Based upon his own experiences and the histories of workers   in the Salinas valley, Bardacke  makes the case  that farm workers- not Cesar Chavez – created the union.  They built their union on a long history of previous collective work stoppages and strikes.  The union was created on the ground in Delano,  Salinas, Watsonville, and surrounding towns- not in the union headquarters of  La Paz.  The author reveals his strong viewpoint in the  title apparently referring  to Chavez “Trampling out the Vintage” where a union had  been created.  Continue reading

Labor Occupies Wall Street, But Democrats Go in Reverse

by Randy Shaw

Randy Shaw
As the grassroots campaign against Wall Street grows, Democratic politicians are moving in the opposite direction. President Obama has secured the House Republican support necessary to pass three trade bills strongly opposed by organized labor and most Democrats. New York Governor Andrew Cuomo, who like Obama was elected with huge labor funding and ground support, took a particularly hard public line against the state’s second largest public employee union for voting down a concessionary contract; Cuomo seeks to avoid charges that he is “too beholden” to labor unions. And then we have California’s Governor Jerry Brown. After being hailed at a recent labor event as the virtual second coming of Joe Hill, Brown vetoed a bill to facilitate the unionization of low-paid childcare workers. He also vetoed a measure that would have given San Franciscans the right to fund public services by voting to raise their own taxes. With “allies” like these, no wonder labor unions decline while Wall Street’s power grows.Amidst growing protests against Wall Street, leading Democrats remain more concerned with being viewed as “standing up to labor” rather than as boosting labor’s clout.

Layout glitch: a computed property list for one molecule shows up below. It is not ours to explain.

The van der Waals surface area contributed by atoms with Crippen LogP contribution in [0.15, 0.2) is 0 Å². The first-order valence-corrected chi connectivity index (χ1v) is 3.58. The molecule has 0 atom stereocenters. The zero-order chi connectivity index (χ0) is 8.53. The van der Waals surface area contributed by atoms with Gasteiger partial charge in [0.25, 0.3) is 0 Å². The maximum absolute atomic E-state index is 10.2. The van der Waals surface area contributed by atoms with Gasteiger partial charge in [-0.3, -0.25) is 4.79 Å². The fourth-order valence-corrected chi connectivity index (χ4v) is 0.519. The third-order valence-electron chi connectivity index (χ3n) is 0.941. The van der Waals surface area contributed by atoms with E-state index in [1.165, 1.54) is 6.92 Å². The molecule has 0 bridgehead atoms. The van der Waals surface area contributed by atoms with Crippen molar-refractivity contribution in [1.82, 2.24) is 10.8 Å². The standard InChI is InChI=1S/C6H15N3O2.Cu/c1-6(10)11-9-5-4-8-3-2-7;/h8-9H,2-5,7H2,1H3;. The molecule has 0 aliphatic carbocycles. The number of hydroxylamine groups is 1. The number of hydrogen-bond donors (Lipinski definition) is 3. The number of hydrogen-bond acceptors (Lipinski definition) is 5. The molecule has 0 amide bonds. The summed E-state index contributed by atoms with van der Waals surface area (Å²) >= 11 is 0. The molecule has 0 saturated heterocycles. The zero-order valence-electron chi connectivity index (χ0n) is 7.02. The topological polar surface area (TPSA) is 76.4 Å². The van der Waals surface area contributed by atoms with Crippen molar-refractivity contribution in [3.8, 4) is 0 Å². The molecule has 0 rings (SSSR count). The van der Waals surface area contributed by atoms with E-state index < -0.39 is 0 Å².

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It is a problem of leadership. Really ? A response to Shaw

Duane Campbell

by Duane Campbell

While I enjoy, and often learn from Randy Shaw’s pieces on Talking Union, his Labor Day analysis below  is light and over simplified. First he claims that there is a lack of prospects for change in Labor. Then he summarizes how he feels younger people see labor, without evidence . I thank Randy for making his statements and opening a debate.  Let the debate begin.

Randy criticizes labor leaders in general for their hanging on to their leadership positions and not working for change and renewal. Fine. I agree about some leaders, but not all.  See, for example the essay below (and the video) by Leo Gerard of the USW.  Not all leaders are failing .  It is important to be specific rather than blame all .   To understand this criticism of some leaders  you must recognize the role of the 54 independent unions in the AFL-CIO federation and those out of the federation. They are independent. They each have their own leadership. It is a loose federation. So far, members have chosen to keep it that way. There are reasons why some unions choose to be independent. Just look at the Carpenters and how they have joined and left various federations. This highly independent nature was a part of the conflict that established Change to Win. Notice that the CTW has not been particularly successful this year.